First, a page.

YT: It’s difficult. From a wide angle, it might look like he was smirking. We were always concerned with fine details like that. If he lets his expressions show too much, we’d lose what makes Mob who he is. At the end of this series, he completely becomes the protagonist. Please look forward to it.
CR: Reigen has become a very popular character with Western fans, many of them saying that they have a crush on him! Were you expecting Reigen to become viewed as a handsome, cool character in the West?
YT: No, we weren’t (lol). He was a bit more mysterious in season one, but we see a lot more of who Reigen is in season two, so I think he’ll become even more appealing. It was a lot of fun depicting him facing himself and learning how to move forward.
CR: Like the epic fight scenes in the Mogami arc, the second season of Mob Psycho 100 has had much more intense and serious aspects, yet it still manages to keep its silliness and charm.
How did you and your team balance darker plots like the Keiji Mogami possession episodes with the more lighthearted aspects of the series?
YT: That’s one of the best things about the original series, so we worked hard to maintain that. There are some parts we cut from serious scenes because they might get a little overpowering, but we’ve tried our best not to cut any comedy scenes. We keep that in mind for the music, too.
CR: At the end of episode 5, after the evil spirit leaves Minori, there is a sequence where her facial expressions are meticulously animated and show a range of emotions from faking a smile to breaking down and crying to giving a genuine smile. How much attention was given to this scene in particular?
YT: She was originally the type of character who would attack others in order to protect herself. When she encounters Mob, that starts to change. The theme of season two is “change.” We are depicting those changes through drawings. We wanted to bring the fact that her emotions were changing in real time to life.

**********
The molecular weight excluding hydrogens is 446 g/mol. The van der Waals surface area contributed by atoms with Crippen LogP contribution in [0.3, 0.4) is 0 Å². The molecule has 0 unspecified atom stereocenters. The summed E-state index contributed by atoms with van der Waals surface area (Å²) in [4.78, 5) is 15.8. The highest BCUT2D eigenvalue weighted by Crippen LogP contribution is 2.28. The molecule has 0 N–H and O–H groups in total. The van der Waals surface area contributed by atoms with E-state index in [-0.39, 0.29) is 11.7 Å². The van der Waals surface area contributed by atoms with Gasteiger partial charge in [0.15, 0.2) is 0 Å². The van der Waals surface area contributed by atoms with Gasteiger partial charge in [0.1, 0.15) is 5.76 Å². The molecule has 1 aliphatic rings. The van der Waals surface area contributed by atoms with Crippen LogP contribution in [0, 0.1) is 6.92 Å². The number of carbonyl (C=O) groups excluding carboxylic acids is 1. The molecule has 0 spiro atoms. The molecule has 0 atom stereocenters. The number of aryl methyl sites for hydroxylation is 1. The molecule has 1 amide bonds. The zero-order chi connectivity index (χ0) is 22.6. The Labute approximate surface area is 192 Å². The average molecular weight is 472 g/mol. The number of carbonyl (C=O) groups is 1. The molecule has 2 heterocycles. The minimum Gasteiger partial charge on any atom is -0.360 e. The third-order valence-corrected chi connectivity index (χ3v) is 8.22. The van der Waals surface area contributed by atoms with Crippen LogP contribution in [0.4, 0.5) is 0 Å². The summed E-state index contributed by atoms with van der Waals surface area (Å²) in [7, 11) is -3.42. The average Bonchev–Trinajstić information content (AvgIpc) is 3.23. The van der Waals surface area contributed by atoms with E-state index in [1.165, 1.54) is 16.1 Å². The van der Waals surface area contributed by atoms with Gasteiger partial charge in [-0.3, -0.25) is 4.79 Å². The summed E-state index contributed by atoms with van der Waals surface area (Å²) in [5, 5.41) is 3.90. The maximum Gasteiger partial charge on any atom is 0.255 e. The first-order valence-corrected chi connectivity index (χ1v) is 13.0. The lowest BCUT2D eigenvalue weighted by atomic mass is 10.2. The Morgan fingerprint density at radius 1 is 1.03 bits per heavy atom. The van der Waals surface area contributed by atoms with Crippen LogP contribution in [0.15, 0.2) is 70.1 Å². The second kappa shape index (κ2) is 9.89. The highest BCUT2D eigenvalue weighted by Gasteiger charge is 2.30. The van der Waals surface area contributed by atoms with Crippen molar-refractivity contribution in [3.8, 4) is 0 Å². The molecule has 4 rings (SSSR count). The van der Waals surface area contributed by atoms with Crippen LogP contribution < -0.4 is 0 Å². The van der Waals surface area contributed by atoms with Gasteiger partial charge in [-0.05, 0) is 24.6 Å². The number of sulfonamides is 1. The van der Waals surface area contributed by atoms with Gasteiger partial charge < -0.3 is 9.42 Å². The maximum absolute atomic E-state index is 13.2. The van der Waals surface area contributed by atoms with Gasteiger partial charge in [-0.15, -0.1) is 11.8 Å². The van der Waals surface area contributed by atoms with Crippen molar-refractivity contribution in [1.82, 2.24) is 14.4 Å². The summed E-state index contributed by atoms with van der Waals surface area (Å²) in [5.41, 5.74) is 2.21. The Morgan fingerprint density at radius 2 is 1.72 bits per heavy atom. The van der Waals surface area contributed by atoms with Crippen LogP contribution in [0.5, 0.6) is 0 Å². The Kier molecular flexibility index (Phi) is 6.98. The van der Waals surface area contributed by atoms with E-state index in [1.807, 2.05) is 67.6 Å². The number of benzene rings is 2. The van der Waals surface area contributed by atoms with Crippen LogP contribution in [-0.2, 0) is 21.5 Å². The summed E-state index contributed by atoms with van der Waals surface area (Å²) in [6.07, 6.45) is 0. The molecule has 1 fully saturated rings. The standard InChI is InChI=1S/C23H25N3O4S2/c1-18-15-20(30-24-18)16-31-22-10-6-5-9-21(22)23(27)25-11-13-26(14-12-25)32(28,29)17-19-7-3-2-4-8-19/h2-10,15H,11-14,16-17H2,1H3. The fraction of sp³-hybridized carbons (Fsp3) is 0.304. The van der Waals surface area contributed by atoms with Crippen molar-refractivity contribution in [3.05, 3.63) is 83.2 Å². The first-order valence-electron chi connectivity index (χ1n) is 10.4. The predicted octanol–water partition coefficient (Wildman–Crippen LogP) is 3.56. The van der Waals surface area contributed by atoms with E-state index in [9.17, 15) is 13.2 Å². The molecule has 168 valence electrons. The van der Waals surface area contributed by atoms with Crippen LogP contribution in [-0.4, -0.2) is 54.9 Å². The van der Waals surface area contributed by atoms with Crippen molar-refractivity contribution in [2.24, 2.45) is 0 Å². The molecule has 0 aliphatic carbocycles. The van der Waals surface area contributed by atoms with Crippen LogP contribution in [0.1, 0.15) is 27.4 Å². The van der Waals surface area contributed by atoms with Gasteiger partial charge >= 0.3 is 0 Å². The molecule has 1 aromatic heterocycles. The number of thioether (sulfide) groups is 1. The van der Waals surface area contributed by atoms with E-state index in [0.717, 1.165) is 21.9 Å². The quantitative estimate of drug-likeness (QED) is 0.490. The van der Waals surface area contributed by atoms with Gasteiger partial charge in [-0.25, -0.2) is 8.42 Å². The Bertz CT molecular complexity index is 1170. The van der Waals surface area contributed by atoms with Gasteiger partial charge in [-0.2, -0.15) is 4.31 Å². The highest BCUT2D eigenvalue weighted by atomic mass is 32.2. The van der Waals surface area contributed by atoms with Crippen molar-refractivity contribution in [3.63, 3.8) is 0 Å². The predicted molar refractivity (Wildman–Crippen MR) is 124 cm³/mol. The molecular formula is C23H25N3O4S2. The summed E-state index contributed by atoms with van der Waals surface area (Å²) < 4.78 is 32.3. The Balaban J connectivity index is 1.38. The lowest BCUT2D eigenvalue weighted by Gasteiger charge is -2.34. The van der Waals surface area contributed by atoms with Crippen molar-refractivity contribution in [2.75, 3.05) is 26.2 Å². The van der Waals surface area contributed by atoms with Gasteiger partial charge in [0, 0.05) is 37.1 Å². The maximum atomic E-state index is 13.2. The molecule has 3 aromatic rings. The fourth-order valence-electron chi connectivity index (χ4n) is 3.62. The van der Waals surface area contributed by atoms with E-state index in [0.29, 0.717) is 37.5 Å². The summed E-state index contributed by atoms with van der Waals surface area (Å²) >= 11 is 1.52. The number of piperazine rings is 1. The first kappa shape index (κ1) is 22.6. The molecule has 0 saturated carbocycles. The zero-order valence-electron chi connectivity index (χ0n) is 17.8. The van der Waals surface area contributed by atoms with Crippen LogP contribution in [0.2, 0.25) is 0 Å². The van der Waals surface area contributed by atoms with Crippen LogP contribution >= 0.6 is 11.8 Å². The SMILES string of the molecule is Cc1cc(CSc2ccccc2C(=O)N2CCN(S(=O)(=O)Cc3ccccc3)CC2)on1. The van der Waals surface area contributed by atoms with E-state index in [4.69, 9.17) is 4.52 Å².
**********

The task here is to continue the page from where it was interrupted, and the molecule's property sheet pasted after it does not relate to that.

CR: Even though most of the arcs this season have lasted about two episodes, it feels as if they all contain as much impact as a full series and leave fans feeling satisfied. How difficult was it to plan these short arcs and give them fulfilling conclusions?
YT: The manga was composed as a weekly serial, so we had to change the composition in the anime episode to make sure we matched the pacing and feel of the original. As long as we decide what we’re going to focus on, it’s not too difficult, but I also don’t like cutting things. As long as we have the time, we are fighting with the pacing in the anime.
CR: Last but not least, do you have any message to the fans overseas?
YT: We are aware that the fanbase overseas is growing. Thank you all very much. We are concentrating on depicting Mob Psycho 100 as a story about youth and moving hearts rather than a story about psychic abilities, and we think that theme’s pretty universal. We want to continue making something where we don’t forget to be ourselves and we can still find amusing. The second half of the series is going to get intense, so I hope everyone will continue looking forward to it and supporting the series.